A Bucket List Event
If the Myrtle Beach World Amateur isn’t on your golf bucket list, I urge you to update that list.
Do you like tournaments? Do you enjoy seeing new golf courses? Would like o party with 3000 of your new closest friends?
The World Am is the world’s largest tournament (3000+ players and 60 courses). It’s beautifully run and split into numerous flights (by age, gender, and handicap level) so you’re always playing against folks of your own ability level. Each flight of about 50 golfers plays over four days on a different course each day. The winners of each flight meet for the Friday playoff to determine the World Am World Champion.
It’s a blast. And it also features the “World’s Largest 19th Hole,” which provides all the food and drink you can consume for Monday through Thursday nights of the event. (It’s included in your entry fee.) Yes, I did say food and drink. Free. Catered by the area’s better-known restaurants, with a different menu each night.
This year was the first time for me, but some people have come more than a dozen times. It’s always the last week of August, and yes, it tends to be hot and humid in South Carolina in late August. But the morning shotgun gives you plenty of time to get to the beach or pool afterward, and then back to the 19th hole.
Each flight gets their course assignments about a week before the event. The flights are finalized by the last available GHIN handicap listing, which tends to be August 15. (The World Am has a very aggressive handicap-watching team to prevent sandbagging. In fact, if someone shoots too far below their handicap range, the committee may retroactively reduce scores or even disqualify players.)
So what is the experience like?
It’s a four-day stroke-play tournament. It’s competitive as you make it. But it’s also good-spirited, sometimes hilarious (if you have a fun-loving foursome), and always great fun.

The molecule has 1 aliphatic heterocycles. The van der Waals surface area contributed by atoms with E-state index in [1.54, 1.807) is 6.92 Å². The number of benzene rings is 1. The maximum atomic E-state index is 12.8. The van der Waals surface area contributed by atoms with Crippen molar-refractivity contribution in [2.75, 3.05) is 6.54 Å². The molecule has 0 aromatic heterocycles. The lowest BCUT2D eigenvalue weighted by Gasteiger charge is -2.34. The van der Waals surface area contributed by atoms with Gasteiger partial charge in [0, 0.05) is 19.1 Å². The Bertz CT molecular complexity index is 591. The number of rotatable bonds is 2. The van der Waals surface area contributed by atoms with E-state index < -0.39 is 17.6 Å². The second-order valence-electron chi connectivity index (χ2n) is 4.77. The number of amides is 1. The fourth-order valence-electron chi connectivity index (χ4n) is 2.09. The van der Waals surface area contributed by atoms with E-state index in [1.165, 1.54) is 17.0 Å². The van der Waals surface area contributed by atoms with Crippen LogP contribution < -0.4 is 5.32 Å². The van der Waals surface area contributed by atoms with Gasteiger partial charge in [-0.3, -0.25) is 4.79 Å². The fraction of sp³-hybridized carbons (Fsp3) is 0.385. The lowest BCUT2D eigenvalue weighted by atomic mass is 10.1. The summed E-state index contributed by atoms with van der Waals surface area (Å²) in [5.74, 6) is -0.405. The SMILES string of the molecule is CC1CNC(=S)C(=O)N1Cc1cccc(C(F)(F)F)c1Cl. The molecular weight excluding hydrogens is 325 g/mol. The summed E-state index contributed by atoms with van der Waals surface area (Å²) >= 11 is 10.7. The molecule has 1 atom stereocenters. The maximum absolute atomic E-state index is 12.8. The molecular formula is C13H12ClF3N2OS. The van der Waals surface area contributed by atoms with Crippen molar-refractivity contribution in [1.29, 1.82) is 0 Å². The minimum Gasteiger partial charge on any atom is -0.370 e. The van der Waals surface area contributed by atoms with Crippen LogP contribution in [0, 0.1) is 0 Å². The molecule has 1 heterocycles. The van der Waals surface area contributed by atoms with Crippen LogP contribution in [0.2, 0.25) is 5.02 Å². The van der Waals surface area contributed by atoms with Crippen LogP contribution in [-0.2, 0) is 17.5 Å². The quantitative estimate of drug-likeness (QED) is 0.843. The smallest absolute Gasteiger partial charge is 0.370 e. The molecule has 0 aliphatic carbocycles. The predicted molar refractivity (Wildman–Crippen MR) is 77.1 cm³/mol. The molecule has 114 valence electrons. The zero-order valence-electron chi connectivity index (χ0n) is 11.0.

Registration begins in March, and there are regular email communications right up through the summer. On Saturday or Sunday before the Monday start, you report to the PGA Superstore to sign in and get your event goodie bag, which this year included a golf shirt, hat, bagtag, ball marker and divot tool, rain shirt, and a backpack. Plus a $20 gift certificate to the store and a raffle ticket to the opening night welcome party, held at Broadway at the Beach. Most people also play a practice round or two at one of their assigned courses or elsewhere. I tried out Tidewater, which is a spectacular layout (especially the par 3s) on the Intercoastal Waterway.
My assigned courses were Myrtle Beach National (South Creek), Willowbrook Plantation, Long Bay Club, and Lion’s Paw. Each had a distinctive character but they all had Bermuda rough—which is the meanest, nastiest, most evil creation in golf. The mantra on any Myrtle Beach course is “avoid the rough.” While this is true on any course, in New England you can sometimes recover. With Bermuda rough, you’re not going to hit any club more than 80-100 yards—just take your medicine and get back to the fairway. On the other hand, Bermuda greens are great to putt, as long as you pay attention to the grain.
Most of Myrtle is just above sea level, so water, sand, and trees are the courses’ main defense. Willowbrook had gorgeous oaks with flowing Spanish moss. Long Bay, our toughest course, had huge waste bunkers and multiple mounds that helped or hindered your ball, depending upon the accuracy of your shot. Lion’s Paw, our northernmost venue, actually had hills and several elevated tees and greens.
Each day is a shotgun, and the foursomes are remixed daily so you meet a wide variety of players. On the fourth day, they pair leaders together and assign holes by your standing, leaders going off number 1. I found my playing partners to be polite, knowledgeable about the rules, and generally willing to play “ready golf.” When there was confusion about any issue, the foursome was able to work it out. After each round, we turned in scorecards to the pro shop, which then entered and sent them to event headquarters. (Those who wanted to could actually enter scores in real time on the World Am app.)
One of the cool things about the 19th hole, which is hosted nightly at the Myrtle Beach Convention Center, are the huge screen TVs that list the day’s leaders in each flight, and there are about 60 flights. It was truly a thrill to see my name in 5th place the first day. And that was to be my last moment of glory. I ended up 27 of 51 in our flight (Super Seniors, age 70-79, handicaps 23+). There are flights at all handicap levels for men and women and they have added gross flights in the recent years.
We’ve run out of space to describe all the details and people you’ll experience at the MBWA. Please—check it out for yourself. To learn more, visit